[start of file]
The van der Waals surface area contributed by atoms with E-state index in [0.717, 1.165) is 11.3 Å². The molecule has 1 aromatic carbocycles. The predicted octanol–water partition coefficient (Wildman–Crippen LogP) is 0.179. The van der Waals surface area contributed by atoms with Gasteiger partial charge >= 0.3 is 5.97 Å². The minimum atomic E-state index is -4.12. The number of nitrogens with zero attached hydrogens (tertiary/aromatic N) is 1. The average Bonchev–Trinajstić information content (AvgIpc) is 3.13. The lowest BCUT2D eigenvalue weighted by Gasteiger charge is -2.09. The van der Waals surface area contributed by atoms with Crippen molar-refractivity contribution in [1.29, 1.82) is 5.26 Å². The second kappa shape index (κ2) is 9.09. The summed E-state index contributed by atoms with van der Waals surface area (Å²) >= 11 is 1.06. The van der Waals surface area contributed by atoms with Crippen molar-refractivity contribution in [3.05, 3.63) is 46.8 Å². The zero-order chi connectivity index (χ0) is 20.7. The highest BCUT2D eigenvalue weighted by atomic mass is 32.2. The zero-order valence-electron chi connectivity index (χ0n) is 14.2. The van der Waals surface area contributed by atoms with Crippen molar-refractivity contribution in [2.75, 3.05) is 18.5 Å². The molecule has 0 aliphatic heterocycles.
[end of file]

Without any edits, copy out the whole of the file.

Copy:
The van der Waals surface area contributed by atoms with E-state index in [0.717, 1.165) is 11.3 Å². The molecule has 1 aromatic carbocycles. The predicted octanol–water partition coefficient (Wildman–Crippen LogP) is 0.179. The van der Waals surface area contributed by atoms with Gasteiger partial charge >= 0.3 is 5.97 Å². The minimum atomic E-state index is -4.12. The number of nitrogens with zero attached hydrogens (tertiary/aromatic N) is 1. The average Bonchev–Trinajstić information content (AvgIpc) is 3.13. The lowest BCUT2D eigenvalue weighted by Gasteiger charge is -2.09. The van der Waals surface area contributed by atoms with Crippen molar-refractivity contribution in [1.29, 1.82) is 5.26 Å². The second kappa shape index (κ2) is 9.09. The summed E-state index contributed by atoms with van der Waals surface area (Å²) >= 11 is 1.06. The van der Waals surface area contributed by atoms with Crippen molar-refractivity contribution in [3.05, 3.63) is 46.8 Å². The zero-order chi connectivity index (χ0) is 20.7. The highest BCUT2D eigenvalue weighted by atomic mass is 32.2. The zero-order valence-electron chi connectivity index (χ0n) is 14.2. The van der Waals surface area contributed by atoms with Crippen molar-refractivity contribution in [2.75, 3.05) is 18.5 Å². The molecule has 0 aliphatic heterocycles.